I meant cheap in the sense of inferior quality control. The biggest complaints about them is that the sub dies. Obviously ever manufacturer has duds, but this seemed a high failure rate. Good to know I can mix and match things, though. Thanks for the tips biggrin.gif
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post #10 of 41 Old 11-22-2012, 12:54 PM
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QC can be a nebulous thing. One would expect that a major mfr would have their QC down with rigorous inspections and re-testing before shipping out the door but I've seen dead-on-balls components passed at the QC level and by the time it's shipped to the consumer (store, what ever), something fails. It happens. A lot of folks will buy their front sound stage first, because that's the most important, and then the sides, rears (if 7.1) and then finally take time on the sub for that final "oomph" to the system.The only matching you really need concern your self about is the fronts (R/L/C) because of timbre matching. Same components, same housing, etc in theory produces the exact same response. The nice thing about good HIiB's is that one, they are kind to the budget, two, they are an excellent learning experience, and three, most often sound pretty good for one's first HTS. I think generally speaking folks who buy HTiB will keep their receivers and upgrade the speakers. That might not be the most cost effective way to go in the long run but you can at least still enjoy a great HTS experience, learn and plan along the way. Keep in mind that your listening environment also plays a BIG part in how good your system will sound. Room size, wall coverings, furniture, carpet vs hardwood floor, etc. Some receivers come with the automated Audyssey calibration system which some swear by. You can also achieve pretty much the same results manually but it is a lot more work. I think the real value of automated calibrations systems is really dependent upon the speakers and listening environment. Do you always sit dead center when watching tv, movies, etc or do you sometime sit 3 or 4 feet to the right or left? At an angle or straight? The bottom line is what sounds good to you is all that matters, regardless of what anyone else says. Look at what you want your receiver to do with what components you already have now and possibly in the future, and, if possible, listen to what you are thinking about buying first to see (hear) how your ears respond.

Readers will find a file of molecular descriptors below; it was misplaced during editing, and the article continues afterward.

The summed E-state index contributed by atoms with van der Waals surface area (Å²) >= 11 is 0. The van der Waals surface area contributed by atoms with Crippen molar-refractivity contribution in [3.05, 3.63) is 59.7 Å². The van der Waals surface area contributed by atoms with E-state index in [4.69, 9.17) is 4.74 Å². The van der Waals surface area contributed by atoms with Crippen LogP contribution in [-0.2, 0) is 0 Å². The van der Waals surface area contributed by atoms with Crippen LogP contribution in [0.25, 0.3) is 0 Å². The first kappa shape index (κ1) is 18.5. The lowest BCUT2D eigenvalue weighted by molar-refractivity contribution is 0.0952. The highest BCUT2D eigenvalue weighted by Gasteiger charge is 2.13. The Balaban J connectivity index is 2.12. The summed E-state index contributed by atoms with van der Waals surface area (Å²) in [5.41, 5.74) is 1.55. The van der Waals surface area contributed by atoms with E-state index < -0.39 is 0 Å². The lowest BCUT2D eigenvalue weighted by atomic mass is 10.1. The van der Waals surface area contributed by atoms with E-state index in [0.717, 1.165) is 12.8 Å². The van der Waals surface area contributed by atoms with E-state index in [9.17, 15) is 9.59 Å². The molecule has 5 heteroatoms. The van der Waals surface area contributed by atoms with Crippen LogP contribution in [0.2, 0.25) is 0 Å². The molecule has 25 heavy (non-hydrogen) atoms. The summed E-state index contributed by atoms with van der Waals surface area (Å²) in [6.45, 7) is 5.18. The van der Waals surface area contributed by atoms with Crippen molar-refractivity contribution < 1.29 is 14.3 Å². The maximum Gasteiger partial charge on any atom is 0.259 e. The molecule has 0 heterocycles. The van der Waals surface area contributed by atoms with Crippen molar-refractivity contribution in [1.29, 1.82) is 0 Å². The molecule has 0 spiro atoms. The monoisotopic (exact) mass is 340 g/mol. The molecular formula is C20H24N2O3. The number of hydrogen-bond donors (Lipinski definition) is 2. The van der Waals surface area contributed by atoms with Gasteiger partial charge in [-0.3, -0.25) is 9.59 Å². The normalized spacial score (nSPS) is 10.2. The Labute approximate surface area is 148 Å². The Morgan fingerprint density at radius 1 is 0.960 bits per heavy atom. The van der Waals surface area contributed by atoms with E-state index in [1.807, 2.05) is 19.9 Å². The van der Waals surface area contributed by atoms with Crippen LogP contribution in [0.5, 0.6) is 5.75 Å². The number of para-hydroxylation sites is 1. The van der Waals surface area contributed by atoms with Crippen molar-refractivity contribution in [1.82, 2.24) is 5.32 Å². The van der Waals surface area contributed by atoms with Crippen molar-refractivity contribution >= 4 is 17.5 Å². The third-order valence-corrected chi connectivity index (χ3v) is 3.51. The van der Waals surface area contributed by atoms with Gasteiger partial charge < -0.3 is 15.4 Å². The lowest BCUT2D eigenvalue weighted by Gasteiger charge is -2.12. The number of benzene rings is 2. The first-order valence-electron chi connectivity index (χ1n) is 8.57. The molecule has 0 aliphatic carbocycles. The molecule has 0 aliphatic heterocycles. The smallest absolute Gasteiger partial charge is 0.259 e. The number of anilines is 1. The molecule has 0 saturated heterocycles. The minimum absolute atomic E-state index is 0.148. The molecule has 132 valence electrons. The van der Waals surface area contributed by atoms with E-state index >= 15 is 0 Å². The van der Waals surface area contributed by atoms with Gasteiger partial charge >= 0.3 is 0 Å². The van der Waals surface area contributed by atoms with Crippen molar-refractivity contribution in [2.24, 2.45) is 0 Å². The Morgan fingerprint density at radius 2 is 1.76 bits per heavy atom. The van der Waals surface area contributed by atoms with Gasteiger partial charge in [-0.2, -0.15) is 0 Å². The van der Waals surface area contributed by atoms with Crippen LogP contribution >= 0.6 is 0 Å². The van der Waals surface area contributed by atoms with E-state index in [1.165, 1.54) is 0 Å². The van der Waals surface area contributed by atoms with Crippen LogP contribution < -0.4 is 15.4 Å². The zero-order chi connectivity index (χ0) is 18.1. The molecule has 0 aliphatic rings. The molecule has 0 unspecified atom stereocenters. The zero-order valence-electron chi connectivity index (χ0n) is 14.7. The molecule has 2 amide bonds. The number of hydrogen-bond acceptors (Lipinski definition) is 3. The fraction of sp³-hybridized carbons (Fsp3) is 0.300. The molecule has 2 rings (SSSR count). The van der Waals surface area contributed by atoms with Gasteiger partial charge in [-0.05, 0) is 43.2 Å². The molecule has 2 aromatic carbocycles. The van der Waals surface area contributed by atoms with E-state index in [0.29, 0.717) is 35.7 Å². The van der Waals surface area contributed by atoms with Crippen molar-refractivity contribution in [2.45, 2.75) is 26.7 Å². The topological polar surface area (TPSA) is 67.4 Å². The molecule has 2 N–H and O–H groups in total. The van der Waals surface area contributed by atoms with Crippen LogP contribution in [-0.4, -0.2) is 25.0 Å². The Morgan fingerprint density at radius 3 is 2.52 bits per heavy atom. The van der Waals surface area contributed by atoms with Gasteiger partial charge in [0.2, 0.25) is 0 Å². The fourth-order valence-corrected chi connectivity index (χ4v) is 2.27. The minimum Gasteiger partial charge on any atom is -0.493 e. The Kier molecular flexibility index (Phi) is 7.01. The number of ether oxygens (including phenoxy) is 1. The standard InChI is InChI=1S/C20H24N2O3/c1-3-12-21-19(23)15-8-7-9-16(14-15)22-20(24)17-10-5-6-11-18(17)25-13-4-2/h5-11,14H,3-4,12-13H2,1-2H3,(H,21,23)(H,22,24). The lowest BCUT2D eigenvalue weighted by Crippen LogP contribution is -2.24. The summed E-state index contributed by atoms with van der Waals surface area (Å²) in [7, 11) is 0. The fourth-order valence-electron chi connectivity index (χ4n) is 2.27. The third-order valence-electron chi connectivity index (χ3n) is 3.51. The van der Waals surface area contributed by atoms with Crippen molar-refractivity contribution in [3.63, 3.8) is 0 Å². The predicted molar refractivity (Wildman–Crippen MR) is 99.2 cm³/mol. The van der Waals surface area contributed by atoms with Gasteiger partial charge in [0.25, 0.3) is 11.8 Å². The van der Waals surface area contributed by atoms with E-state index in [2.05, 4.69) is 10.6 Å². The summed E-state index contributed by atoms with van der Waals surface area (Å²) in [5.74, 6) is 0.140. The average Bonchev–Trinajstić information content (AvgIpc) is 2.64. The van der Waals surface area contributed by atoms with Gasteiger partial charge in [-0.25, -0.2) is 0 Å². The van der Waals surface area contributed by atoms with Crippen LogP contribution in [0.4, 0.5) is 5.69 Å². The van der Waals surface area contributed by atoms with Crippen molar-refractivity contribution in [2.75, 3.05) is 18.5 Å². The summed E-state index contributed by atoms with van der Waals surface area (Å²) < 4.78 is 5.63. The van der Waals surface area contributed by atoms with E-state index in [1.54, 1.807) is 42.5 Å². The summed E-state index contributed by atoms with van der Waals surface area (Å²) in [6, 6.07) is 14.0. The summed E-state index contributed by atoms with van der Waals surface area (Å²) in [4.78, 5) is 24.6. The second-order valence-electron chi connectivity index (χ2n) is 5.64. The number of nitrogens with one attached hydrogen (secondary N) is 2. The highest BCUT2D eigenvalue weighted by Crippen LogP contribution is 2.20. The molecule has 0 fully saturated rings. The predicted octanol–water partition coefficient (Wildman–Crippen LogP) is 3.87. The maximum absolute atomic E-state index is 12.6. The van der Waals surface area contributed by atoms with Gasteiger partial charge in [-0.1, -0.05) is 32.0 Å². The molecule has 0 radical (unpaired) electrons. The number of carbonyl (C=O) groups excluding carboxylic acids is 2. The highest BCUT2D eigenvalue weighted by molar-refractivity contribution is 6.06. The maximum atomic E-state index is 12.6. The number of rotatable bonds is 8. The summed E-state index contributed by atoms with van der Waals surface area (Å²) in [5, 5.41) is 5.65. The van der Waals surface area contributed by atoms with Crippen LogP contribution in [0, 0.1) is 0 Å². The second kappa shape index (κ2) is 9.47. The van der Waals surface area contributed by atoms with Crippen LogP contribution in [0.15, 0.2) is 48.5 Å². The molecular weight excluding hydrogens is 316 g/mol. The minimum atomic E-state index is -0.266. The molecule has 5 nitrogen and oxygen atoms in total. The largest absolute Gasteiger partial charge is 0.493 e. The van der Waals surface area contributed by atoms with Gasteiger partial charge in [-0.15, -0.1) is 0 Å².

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post #11 of 41 Old 11-22-2012, 09:43 PM - Thread Starter
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Sounds like excellent advice. Thank you, Otto. The sale is over for now and I decided not to pull the trigger. I want to do more research and see if I can actually go into a store and listen to some of these. Obviously my mileage may vary as the setup in my house is vastly different from what is in the store, but at least it would give me the opportunity to play with what's out there and see if I like one particular brand/line over another. Thanks for the help! smile.gif
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post #12 of 41 Old 11-23-2012, 12:12 AM
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You are correct in that your listening environment will be very different from the store but at least you can get an idea of what it sounds like and get a little more educated in the process. I wouldn't worry too much about missing the sale today if it was a Black Friday sale. Black Friday sales are more marketing genius and legal bait and switch than anything else. The best sales will be the two weeks before Christmas or around mid-January.
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post #13 of 41 Old 11-23-2012, 11:06 AM - Thread Starter
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Once again, great advice, Otto. That's exactly what I meant - it will allow me to play around and learn some more about what's currently out there, even if the sound will be different at home. And I totally agree with you on missing the sale. I've been saying for years now that any deal you find on Black Friday can be had at other times of the year and you can avoid the madness.
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post #14 of 41 Old 11-23-2012, 12:59 PM
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Let us know what you get. And if you have any questions, come on back. Happy hunting!
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post #15 of 41 Old 11-29-2012, 04:22 PM
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Quote:
Originally Posted by HD Hockey Guy View Post

I used to use a Onkyo HT-S780B HTIB system before recently upgrading. I had no quality issues with the system not functioning properly and the features at the time were very competitive for a great price. I still use the sub but that was really the only speaker out of the group that I would say is even close to decent quality of sound compared to other HTIB systems made by companies that make speakers.
My advice would be to echo what others often say when discussing HTIB systems - get a system made by a company that makes speakers normally. Onkyo does not and the contract out that part of the job (last I heard) but their receivers are still decent so if it's the specs you're looking for and the sound isn't crucial to you compared to better sounding speakers, go for it. Just know that for a little work and hunting around you could probably find a 5.1 speaker only set and buy a great amp on clearance or even open box special (like I did) and get better specs AND sound all around.